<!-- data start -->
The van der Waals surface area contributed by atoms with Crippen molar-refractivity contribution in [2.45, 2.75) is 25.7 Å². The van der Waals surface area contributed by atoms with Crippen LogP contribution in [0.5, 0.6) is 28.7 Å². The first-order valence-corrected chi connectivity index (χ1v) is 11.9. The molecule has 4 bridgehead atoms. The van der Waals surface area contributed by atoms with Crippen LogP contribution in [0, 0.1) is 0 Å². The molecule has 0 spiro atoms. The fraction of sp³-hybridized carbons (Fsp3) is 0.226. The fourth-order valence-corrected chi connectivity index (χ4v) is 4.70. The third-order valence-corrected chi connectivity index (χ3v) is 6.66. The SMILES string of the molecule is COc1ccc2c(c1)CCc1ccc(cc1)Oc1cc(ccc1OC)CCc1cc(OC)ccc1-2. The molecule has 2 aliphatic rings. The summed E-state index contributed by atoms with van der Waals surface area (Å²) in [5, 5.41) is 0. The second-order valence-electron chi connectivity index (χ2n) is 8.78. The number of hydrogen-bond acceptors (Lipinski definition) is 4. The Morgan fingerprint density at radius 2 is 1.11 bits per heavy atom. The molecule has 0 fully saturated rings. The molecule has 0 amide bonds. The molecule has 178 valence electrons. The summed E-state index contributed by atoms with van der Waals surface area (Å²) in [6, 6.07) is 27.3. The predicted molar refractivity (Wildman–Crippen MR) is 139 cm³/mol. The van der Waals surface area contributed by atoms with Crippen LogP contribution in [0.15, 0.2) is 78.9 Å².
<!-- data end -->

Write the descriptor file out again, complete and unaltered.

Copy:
The van der Waals surface area contributed by atoms with Crippen molar-refractivity contribution in [2.45, 2.75) is 25.7 Å². The van der Waals surface area contributed by atoms with Crippen LogP contribution in [0.5, 0.6) is 28.7 Å². The first-order valence-corrected chi connectivity index (χ1v) is 11.9. The molecule has 4 bridgehead atoms. The van der Waals surface area contributed by atoms with Crippen LogP contribution in [0, 0.1) is 0 Å². The molecule has 0 spiro atoms. The fraction of sp³-hybridized carbons (Fsp3) is 0.226. The fourth-order valence-corrected chi connectivity index (χ4v) is 4.70. The third-order valence-corrected chi connectivity index (χ3v) is 6.66. The SMILES string of the molecule is COc1ccc2c(c1)CCc1ccc(cc1)Oc1cc(ccc1OC)CCc1cc(OC)ccc1-2. The molecule has 2 aliphatic rings. The summed E-state index contributed by atoms with van der Waals surface area (Å²) in [5, 5.41) is 0. The second-order valence-electron chi connectivity index (χ2n) is 8.78. The number of hydrogen-bond acceptors (Lipinski definition) is 4. The Morgan fingerprint density at radius 2 is 1.11 bits per heavy atom. The molecule has 0 fully saturated rings. The molecule has 0 amide bonds. The molecule has 178 valence electrons. The summed E-state index contributed by atoms with van der Waals surface area (Å²) in [6, 6.07) is 27.3. The predicted molar refractivity (Wildman–Crippen MR) is 139 cm³/mol. The van der Waals surface area contributed by atoms with Crippen LogP contribution in [0.15, 0.2) is 78.9 Å².